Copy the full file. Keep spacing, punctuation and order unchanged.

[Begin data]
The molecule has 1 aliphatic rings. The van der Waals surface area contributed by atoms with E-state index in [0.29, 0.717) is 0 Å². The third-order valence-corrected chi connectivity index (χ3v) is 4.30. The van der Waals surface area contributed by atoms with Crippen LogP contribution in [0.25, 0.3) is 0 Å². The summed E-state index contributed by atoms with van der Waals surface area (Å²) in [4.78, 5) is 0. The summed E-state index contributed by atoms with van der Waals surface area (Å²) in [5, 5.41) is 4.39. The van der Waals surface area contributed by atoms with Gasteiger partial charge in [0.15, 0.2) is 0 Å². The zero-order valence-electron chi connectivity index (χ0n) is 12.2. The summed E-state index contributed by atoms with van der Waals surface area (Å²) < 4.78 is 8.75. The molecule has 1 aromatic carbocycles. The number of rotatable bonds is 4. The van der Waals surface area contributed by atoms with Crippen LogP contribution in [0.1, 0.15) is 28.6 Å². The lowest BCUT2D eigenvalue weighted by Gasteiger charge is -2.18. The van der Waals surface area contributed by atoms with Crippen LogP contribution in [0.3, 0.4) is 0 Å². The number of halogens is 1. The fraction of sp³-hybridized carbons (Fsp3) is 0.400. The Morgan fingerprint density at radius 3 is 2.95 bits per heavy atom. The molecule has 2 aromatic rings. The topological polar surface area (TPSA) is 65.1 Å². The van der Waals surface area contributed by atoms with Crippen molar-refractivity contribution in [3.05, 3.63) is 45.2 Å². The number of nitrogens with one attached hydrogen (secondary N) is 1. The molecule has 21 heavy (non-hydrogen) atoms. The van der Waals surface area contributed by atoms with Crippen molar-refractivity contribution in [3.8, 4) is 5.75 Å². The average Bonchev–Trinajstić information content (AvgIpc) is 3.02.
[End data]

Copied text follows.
The molecule has 1 aliphatic rings. The van der Waals surface area contributed by atoms with E-state index in [0.29, 0.717) is 0 Å². The third-order valence-corrected chi connectivity index (χ3v) is 4.30. The van der Waals surface area contributed by atoms with Crippen LogP contribution in [0.25, 0.3) is 0 Å². The summed E-state index contributed by atoms with van der Waals surface area (Å²) in [4.78, 5) is 0. The summed E-state index contributed by atoms with van der Waals surface area (Å²) in [5, 5.41) is 4.39. The van der Waals surface area contributed by atoms with Gasteiger partial charge in [0.15, 0.2) is 0 Å². The zero-order valence-electron chi connectivity index (χ0n) is 12.2. The summed E-state index contributed by atoms with van der Waals surface area (Å²) < 4.78 is 8.75. The molecule has 1 aromatic carbocycles. The number of rotatable bonds is 4. The van der Waals surface area contributed by atoms with Crippen LogP contribution in [0.1, 0.15) is 28.6 Å². The lowest BCUT2D eigenvalue weighted by Gasteiger charge is -2.18. The van der Waals surface area contributed by atoms with Crippen LogP contribution in [0.3, 0.4) is 0 Å². The number of halogens is 1. The fraction of sp³-hybridized carbons (Fsp3) is 0.400. The Morgan fingerprint density at radius 3 is 2.95 bits per heavy atom. The molecule has 2 aromatic rings. The topological polar surface area (TPSA) is 65.1 Å². The van der Waals surface area contributed by atoms with Crippen molar-refractivity contribution in [3.05, 3.63) is 45.2 Å². The number of nitrogens with one attached hydrogen (secondary N) is 1. The molecule has 21 heavy (non-hydrogen) atoms. The van der Waals surface area contributed by atoms with Crippen molar-refractivity contribution in [3.8, 4) is 5.75 Å². The average Bonchev–Trinajstić information content (AvgIpc) is 3.02.